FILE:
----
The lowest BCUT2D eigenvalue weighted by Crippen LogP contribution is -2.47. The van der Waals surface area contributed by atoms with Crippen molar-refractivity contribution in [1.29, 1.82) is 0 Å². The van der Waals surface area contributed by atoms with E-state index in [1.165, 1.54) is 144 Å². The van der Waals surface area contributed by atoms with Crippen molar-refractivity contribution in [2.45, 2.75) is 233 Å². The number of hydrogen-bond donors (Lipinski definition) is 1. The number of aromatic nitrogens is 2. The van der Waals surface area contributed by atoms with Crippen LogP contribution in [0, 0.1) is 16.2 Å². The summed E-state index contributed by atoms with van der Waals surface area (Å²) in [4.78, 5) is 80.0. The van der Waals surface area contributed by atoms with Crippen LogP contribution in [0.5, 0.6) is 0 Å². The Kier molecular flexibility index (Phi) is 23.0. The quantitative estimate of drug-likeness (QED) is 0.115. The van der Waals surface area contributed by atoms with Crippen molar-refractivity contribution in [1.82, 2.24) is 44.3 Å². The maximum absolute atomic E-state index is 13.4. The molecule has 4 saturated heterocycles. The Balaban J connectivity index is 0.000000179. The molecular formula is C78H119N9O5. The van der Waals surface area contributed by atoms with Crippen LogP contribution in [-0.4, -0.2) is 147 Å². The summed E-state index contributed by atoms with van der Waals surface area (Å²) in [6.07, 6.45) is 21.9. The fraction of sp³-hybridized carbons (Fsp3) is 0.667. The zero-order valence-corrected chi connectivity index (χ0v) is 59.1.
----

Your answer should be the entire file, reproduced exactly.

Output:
The lowest BCUT2D eigenvalue weighted by Crippen LogP contribution is -2.47. The van der Waals surface area contributed by atoms with Crippen molar-refractivity contribution in [1.29, 1.82) is 0 Å². The van der Waals surface area contributed by atoms with E-state index in [1.165, 1.54) is 144 Å². The van der Waals surface area contributed by atoms with Crippen molar-refractivity contribution in [2.45, 2.75) is 233 Å². The number of hydrogen-bond donors (Lipinski definition) is 1. The number of aromatic nitrogens is 2. The van der Waals surface area contributed by atoms with Crippen LogP contribution in [0, 0.1) is 16.2 Å². The summed E-state index contributed by atoms with van der Waals surface area (Å²) in [4.78, 5) is 80.0. The van der Waals surface area contributed by atoms with Crippen LogP contribution in [0.5, 0.6) is 0 Å². The Kier molecular flexibility index (Phi) is 23.0. The quantitative estimate of drug-likeness (QED) is 0.115. The van der Waals surface area contributed by atoms with Crippen molar-refractivity contribution in [1.82, 2.24) is 44.3 Å². The maximum absolute atomic E-state index is 13.4. The molecule has 4 saturated heterocycles. The Balaban J connectivity index is 0.000000179. The molecular formula is C78H119N9O5. The van der Waals surface area contributed by atoms with Crippen LogP contribution in [-0.4, -0.2) is 147 Å². The summed E-state index contributed by atoms with van der Waals surface area (Å²) in [6.07, 6.45) is 21.9. The fraction of sp³-hybridized carbons (Fsp3) is 0.667. The zero-order valence-corrected chi connectivity index (χ0v) is 59.1.